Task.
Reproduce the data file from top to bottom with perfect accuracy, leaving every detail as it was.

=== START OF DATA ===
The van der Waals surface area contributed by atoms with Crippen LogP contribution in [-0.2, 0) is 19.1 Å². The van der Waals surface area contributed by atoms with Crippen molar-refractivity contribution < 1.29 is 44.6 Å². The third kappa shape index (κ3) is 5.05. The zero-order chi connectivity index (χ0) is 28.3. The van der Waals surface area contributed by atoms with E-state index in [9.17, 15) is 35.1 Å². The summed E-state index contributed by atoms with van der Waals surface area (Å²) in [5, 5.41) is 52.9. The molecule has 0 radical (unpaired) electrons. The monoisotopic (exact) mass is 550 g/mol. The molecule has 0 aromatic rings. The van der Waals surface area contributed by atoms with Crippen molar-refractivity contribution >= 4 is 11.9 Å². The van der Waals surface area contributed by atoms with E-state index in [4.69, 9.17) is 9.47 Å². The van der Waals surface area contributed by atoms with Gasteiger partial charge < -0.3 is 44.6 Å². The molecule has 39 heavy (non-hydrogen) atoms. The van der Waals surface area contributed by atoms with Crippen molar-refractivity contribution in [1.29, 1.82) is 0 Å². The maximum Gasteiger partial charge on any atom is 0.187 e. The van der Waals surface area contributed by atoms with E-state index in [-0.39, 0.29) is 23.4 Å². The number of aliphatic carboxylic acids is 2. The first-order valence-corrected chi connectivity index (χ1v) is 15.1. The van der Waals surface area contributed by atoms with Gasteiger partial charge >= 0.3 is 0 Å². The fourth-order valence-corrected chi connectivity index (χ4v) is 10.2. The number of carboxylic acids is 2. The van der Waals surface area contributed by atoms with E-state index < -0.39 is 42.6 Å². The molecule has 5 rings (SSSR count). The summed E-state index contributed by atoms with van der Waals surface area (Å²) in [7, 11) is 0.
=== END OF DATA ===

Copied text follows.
The van der Waals surface area contributed by atoms with Crippen LogP contribution in [-0.2, 0) is 19.1 Å². The van der Waals surface area contributed by atoms with Crippen molar-refractivity contribution < 1.29 is 44.6 Å². The third kappa shape index (κ3) is 5.05. The zero-order chi connectivity index (χ0) is 28.3. The van der Waals surface area contributed by atoms with E-state index in [9.17, 15) is 35.1 Å². The summed E-state index contributed by atoms with van der Waals surface area (Å²) in [5, 5.41) is 52.9. The molecule has 0 radical (unpaired) electrons. The monoisotopic (exact) mass is 550 g/mol. The molecule has 0 aromatic rings. The van der Waals surface area contributed by atoms with Crippen molar-refractivity contribution >= 4 is 11.9 Å². The van der Waals surface area contributed by atoms with E-state index in [4.69, 9.17) is 9.47 Å². The van der Waals surface area contributed by atoms with Gasteiger partial charge < -0.3 is 44.6 Å². The molecule has 39 heavy (non-hydrogen) atoms. The van der Waals surface area contributed by atoms with Crippen molar-refractivity contribution in [1.29, 1.82) is 0 Å². The maximum Gasteiger partial charge on any atom is 0.187 e. The van der Waals surface area contributed by atoms with E-state index in [-0.39, 0.29) is 23.4 Å². The number of aliphatic carboxylic acids is 2. The first-order valence-corrected chi connectivity index (χ1v) is 15.1. The van der Waals surface area contributed by atoms with Gasteiger partial charge >= 0.3 is 0 Å². The fourth-order valence-corrected chi connectivity index (χ4v) is 10.2. The number of carboxylic acids is 2. The van der Waals surface area contributed by atoms with E-state index < -0.39 is 42.6 Å². The molecule has 5 rings (SSSR count). The summed E-state index contributed by atoms with van der Waals surface area (Å²) in [7, 11) is 0.